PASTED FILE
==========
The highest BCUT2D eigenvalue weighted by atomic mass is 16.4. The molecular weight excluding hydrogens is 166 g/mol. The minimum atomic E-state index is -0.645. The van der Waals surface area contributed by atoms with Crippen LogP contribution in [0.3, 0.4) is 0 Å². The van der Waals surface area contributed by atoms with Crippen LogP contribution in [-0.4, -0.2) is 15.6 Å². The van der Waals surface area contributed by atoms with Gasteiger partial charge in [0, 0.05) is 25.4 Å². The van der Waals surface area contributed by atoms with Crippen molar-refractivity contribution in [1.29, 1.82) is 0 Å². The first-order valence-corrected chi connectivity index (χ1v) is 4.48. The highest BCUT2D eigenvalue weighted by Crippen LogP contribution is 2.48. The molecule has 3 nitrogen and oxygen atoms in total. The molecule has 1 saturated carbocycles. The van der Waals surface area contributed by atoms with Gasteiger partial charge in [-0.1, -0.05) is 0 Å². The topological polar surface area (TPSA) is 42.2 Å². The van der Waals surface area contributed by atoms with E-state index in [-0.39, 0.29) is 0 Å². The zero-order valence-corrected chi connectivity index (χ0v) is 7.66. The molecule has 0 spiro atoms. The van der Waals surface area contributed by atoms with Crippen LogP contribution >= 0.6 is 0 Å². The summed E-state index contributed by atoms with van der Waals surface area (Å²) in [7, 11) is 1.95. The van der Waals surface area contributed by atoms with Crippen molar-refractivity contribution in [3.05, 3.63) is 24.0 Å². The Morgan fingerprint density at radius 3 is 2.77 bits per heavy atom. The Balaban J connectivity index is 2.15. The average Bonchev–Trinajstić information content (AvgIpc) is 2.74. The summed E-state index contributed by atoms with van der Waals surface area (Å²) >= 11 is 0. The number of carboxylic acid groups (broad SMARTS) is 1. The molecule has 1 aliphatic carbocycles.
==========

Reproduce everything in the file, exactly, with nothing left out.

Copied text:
The highest BCUT2D eigenvalue weighted by atomic mass is 16.4. The molecular weight excluding hydrogens is 166 g/mol. The minimum atomic E-state index is -0.645. The van der Waals surface area contributed by atoms with Crippen LogP contribution in [0.3, 0.4) is 0 Å². The van der Waals surface area contributed by atoms with Crippen LogP contribution in [-0.4, -0.2) is 15.6 Å². The van der Waals surface area contributed by atoms with Gasteiger partial charge in [0, 0.05) is 25.4 Å². The van der Waals surface area contributed by atoms with Crippen molar-refractivity contribution in [1.29, 1.82) is 0 Å². The first-order valence-corrected chi connectivity index (χ1v) is 4.48. The highest BCUT2D eigenvalue weighted by Crippen LogP contribution is 2.48. The molecule has 3 nitrogen and oxygen atoms in total. The molecule has 1 saturated carbocycles. The van der Waals surface area contributed by atoms with Gasteiger partial charge in [-0.1, -0.05) is 0 Å². The topological polar surface area (TPSA) is 42.2 Å². The van der Waals surface area contributed by atoms with E-state index in [-0.39, 0.29) is 0 Å². The zero-order valence-corrected chi connectivity index (χ0v) is 7.66. The molecule has 0 spiro atoms. The van der Waals surface area contributed by atoms with Crippen LogP contribution >= 0.6 is 0 Å². The summed E-state index contributed by atoms with van der Waals surface area (Å²) in [7, 11) is 1.95. The van der Waals surface area contributed by atoms with Crippen molar-refractivity contribution in [3.05, 3.63) is 24.0 Å². The Morgan fingerprint density at radius 3 is 2.77 bits per heavy atom. The Balaban J connectivity index is 2.15. The average Bonchev–Trinajstić information content (AvgIpc) is 2.74. The summed E-state index contributed by atoms with van der Waals surface area (Å²) >= 11 is 0. The number of carboxylic acid groups (broad SMARTS) is 1. The molecule has 1 aliphatic carbocycles.